New in Ancient History books this week!
The Oxford Handbook of the Bronze Age Aegean
Cline, Eric H.
Oxford Handbooks (January 1, 2012)
?Summary:The Greek Bronze Age, roughly 3000 to 1000 BC, witnessed the flourishing of the Minoan and Mycenean civilizations, the earliest expansion of trade in the Aegean and wider Mediterranean Sea, the development of artistic techniques in a variety of media, and the evolution of early Greek religious practices and mythology. The period also witnessed a violent conflict in Asia Minor between warring peoples in the region, a conflict commonly believed to be the historical basis for Homer’s Trojan War. The Oxford Handbook of the Bronze Age Aegean provides a detailed survey of these fascinating aspects of the period, and many others, in sixty-six newly commissioned articles. Divided into four sections, the handbook begins with Background and Definitions, which contains articles establishing the discipline in its historical, geographical, and chronological settings and in its relation to other disciplines. The second section, Chronology and Geography, contains articles examining the Bronze Age Aegean by chronological period (Early Bronze Age, Middle Bronze Age, Late Bronze Age). Each of the periods are further subdivided geographically, so that individual articles are concerned with Mainland Greece during the Early Bronze Age, Crete during the Early Bronze Age, the Cycladic Islands during the Early Bronze Age, and the same for the Middle Bronze Age, followed by the Late Bronze Age. The third section, Thematic and Specific Topics, includes articles examining thematic topics that cannot be done justice in a strictly chronological/geographical treatment, including religion, state and society, trade, warfare, pottery, writing, and burial customs, as well as specific events, such as the eruption of Santorini and the Trojan War. The fourth section, Specific Sites and Areas, contains articles examining the most important regions and sites in the Bronze Age Aegean, including Mycenae, Tiryns, Pylos, Knossos, Kommos, Rhodes, the northern Aegean, and the Uluburun shipwreck, as well as adjacent areas such as the Levant, Egypt, and the western Mediterranean. Containing new work by an international team of experts, The Oxford Handbook of the Bronze Age Aegean represents the most comprehensive, authoritative, and up-to-date single-volume survey of the field. It will be indispensable for scholars and advanced students alike. ???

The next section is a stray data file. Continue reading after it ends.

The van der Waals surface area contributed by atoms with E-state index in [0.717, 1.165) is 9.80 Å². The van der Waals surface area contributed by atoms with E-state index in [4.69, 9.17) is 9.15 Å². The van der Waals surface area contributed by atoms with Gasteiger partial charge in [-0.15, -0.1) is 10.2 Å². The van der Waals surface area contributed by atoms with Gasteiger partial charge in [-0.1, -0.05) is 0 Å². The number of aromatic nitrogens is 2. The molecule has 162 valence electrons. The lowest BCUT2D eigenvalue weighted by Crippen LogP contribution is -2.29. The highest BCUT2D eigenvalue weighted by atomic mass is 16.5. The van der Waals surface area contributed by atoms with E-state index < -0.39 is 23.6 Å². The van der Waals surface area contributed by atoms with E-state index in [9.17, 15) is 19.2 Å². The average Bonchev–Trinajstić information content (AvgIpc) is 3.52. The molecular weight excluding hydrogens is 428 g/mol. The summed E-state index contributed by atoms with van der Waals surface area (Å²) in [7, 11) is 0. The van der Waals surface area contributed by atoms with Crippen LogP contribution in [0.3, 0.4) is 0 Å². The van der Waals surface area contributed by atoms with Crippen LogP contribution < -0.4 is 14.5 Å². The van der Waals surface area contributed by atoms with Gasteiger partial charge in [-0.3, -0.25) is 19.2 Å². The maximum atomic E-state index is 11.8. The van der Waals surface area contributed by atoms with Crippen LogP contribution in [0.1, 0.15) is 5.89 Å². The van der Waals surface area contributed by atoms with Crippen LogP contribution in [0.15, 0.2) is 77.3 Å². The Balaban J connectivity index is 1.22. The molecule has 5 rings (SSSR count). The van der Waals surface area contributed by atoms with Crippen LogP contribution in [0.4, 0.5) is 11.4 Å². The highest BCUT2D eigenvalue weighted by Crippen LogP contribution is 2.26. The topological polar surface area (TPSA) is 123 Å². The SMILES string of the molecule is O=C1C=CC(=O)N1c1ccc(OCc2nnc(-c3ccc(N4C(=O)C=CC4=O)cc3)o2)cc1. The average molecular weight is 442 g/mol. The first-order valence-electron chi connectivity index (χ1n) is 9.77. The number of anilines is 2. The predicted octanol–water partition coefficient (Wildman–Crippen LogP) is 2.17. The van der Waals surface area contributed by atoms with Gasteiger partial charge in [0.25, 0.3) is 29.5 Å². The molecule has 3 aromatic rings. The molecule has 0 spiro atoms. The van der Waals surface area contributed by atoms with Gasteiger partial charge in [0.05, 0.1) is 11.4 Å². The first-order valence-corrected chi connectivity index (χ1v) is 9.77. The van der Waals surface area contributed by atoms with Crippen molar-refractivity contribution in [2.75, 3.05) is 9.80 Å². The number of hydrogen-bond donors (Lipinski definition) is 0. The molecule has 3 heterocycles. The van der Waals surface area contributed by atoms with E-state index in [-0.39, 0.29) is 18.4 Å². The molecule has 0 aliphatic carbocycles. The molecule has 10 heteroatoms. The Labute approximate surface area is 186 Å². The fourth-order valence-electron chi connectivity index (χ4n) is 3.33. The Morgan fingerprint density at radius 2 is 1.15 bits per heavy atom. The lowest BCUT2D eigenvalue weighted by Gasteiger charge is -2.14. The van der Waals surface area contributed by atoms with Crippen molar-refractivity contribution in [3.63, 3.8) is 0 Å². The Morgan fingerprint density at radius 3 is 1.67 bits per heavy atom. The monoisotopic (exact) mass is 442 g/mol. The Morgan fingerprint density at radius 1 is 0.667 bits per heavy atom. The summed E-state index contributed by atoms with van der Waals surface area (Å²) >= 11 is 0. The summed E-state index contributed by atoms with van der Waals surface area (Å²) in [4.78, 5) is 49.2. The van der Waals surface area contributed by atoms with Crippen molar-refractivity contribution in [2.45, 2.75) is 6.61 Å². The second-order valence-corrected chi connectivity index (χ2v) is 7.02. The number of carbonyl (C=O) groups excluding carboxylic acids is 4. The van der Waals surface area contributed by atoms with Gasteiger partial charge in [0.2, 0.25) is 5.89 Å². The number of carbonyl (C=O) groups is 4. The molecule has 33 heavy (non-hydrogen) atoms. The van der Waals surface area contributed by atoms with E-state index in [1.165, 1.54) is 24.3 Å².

Roman Toilets: Their Archaeology and Cultural History
G C M Jansen (Editor), Ann Olga Koloski-Ostrow (Editor), Eric M Moormann (Editor)
Peeters Publishers; Supplement edition (December 31, 2011)
Summary:Multi-seater latrines, as we find them in Roman Ostia and in many other sites across the Mediterranean, are well known both to tourists and archaeologists, but very few people understand how they really functioned technically or how they may have been perceived in the context of Roman society. This handbook by an international group of specialists in archaeology, anthropology, and classical literature addresses a wide variety of questions regarding toilets in the Greco-Roman world. Chapters on the technology and construction of toilets, on the archaeology of toilets and their contents, on toilets in various ancient contexts (such as in private houses, baths, or military installations), on the impact of toilets on society and personal hygiene, especially in the Roman world, and on the decorations and graffiti from toilets, all combine to make this the most complete study of this important subject to date.
Life in Roman London
The History Press (January 1, 2012)
Summary: The rise and fall of one of the most important Roman cities in northern Europe is charted graphically by the use of maps and diagrams, showing at a glance the various stages in its development. Rather than focusing upon a handful of important figures such as procurators and statesmen, this book explores the lives and concerns of the ordinary citizens. Many books about Roman history seem to be preoccupied with basilicas, palaces, grand houses, statues, and mosaics; this book looks instead at the shops, houses, and streets in which the majority of the 60,000 inhabitants of the city spent their lives. In doing so, it reveals a city very different from the familiar images of a clean, white, classical metropolis.
Running the Roman Home
The History Press (January 1, 2012)
Summary: The first in-depth look at life on Rome’s domestic frontier explores the effort required every day to run a Roman household This work considers the three elements of housework